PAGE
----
LONDON — Did Russia try to meddle in the upcoming election in the United Kingdom?
That’s the suggestion after Graphika, a social media analytics firm, published a report Monday that linked a recent leak of trade talks between London and Washington to tactics used by an established Russian disinformation operation.
The leak — that showed notes from discussions between U.S. and British officials about a potential free-trade agreement after the U.K. leaves the European Union — bears a close resemblance to “Secondary Infektion,” a Kremlin-backed online operation, according to security expert Ben Nimmo, who wrote the analysis.
“The similarities are too close for it to be a coincidence,” Nimmo said. “The big question is how did internal U.K. government documents end up on social media accounts as part of a possible disinformation campaign?”
The leak fueled division across the U.K. about whether the current ruling Conservatives would seek to privatize the country’s much-loved NHS — a key attack line of the opposition Labour party, which Boris Johnson’s government has vehemently denied. Whoever was behind the recent leak used the same combination of websites and burner accounts with matching names previously used by Russia.
UK NATIONAL PARLIAMENT ELECTION POLL OF POLLS
That included posting the documents on the social network Reddit and then peppering both U.K. politicians and journalists with emails and tweets to drum up interest in the leaks.
Nimmo, a former analyst at the Atlantic Council think tank who worked closely with Facebook on a series on investigations to highlight foreign disinformation campaigns, said it would almost be impossible to attribute the recent leak directly to Russia. Labour leader Jeremy Corbyn, speaking on ITV’s This Morning program, did not reveal where his party had obtained the documents but claimed no U.K. government minister had questioned the accuracy of the contents.
Whatever their origin, the documents again highlight an issue that has concerned many security officials for years, namely that the U.K. election remains susceptible to disinformation attempts — either by foreign actors or domestic groups — and it is very difficult to stop them.
The goal of such disinformation campaigns, according to experts, is not to back one side or the other. Instead, foreign actors are seeking to sow division based on hot-button issues like Brexit or immigration, hoping to build on existing U.K. concerns to weaken the country for their own gain.
“Frankly, if I was, you know, working in the Kremlin or the Lubyanka, it’s exactly the kind of thing I would want to see pushed if we had managed to hack it,” said Mark Galeotti, a professor at UCL’s School of Slavonic and East European Studies. “It strikes at a very emotive issue for the British public, it creates tensions between the U.K. and the U.S. It fits in with an overall strategy of causing mischief.”
As time ticks down to the nationwide vote next Thursday, much attention has focused on Facebook, the world’s largest social network where all political groups have flooded users with partisan messages to woo would-be supporters.
In response, the company has created a London-based unit to respond to potential threats, though in a call with reporters last month, Nathaniel Gleicher, Facebook’s head of security policy, said that so far, his team had yet to detect foreign interference activities across the company’s services in the U.K.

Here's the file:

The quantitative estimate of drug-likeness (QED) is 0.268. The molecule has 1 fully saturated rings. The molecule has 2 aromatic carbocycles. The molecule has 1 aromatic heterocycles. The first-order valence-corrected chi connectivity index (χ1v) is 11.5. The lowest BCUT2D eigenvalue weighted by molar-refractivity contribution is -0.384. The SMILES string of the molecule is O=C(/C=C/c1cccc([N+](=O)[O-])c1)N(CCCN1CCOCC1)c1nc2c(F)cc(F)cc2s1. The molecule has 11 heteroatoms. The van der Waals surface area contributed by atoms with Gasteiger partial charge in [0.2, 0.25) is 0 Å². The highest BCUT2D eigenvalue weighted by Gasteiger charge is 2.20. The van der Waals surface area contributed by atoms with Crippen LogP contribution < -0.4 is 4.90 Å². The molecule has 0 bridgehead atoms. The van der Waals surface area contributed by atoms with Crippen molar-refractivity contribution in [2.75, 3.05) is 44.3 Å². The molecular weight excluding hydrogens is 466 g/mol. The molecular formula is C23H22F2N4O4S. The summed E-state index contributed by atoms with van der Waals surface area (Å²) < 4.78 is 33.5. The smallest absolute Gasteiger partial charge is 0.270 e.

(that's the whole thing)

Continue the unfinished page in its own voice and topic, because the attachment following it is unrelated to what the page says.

Such reassurances, though, have not calmed British officials, many of whom called for a significant upgrade to the country’s campaign rules to stop potential foreign actors from interfering in U.K. elections.
Louise Edwards, director of regulation at the Electoral Commission, said basic updates — like forcing anyone buying political ads on social media to declare who was funding such messages — would reduce much of the threat, from foreign actors or from domestic groups seeking to sow dissent.
She added that other areas, notably the ability for anyone to give less than £500 to a political party without having to declare the donation, were also ripe for potential abuse, particularly if foreign groups wanted to back one side in the upcoming election.
“A lot of this comes down to political parties being aware where the money comes from,” she said. “The latest technology makes it difficult to know where such payments come from.”
With a little over a week to go until the election, the U.K.’s security agencies, social media giants and research groups will be scouring the online world to determine if Russia or other foreign groups are meddling with messages to sway British voters.
Online tactics — such as buying Facebook political ads without disclosing who bought them, hijacking popular Twitter hashtags to promote partisan messages, and using pseudo-news sites, often solely created to support one political party, to convince voters to back one side — make it difficult to determine how much disinformation comes from foreign actors.
“The key challenge is attribution,” said Teija Tiilikainen, head of the European Centre of Excellence for Countering Hybrid Threats, an EU-NATO unit created to tackle foreign influence for member countries. “Many times, it’s not easy to tell who’s behind campaigns. It makes it hard to call out bad actors.”
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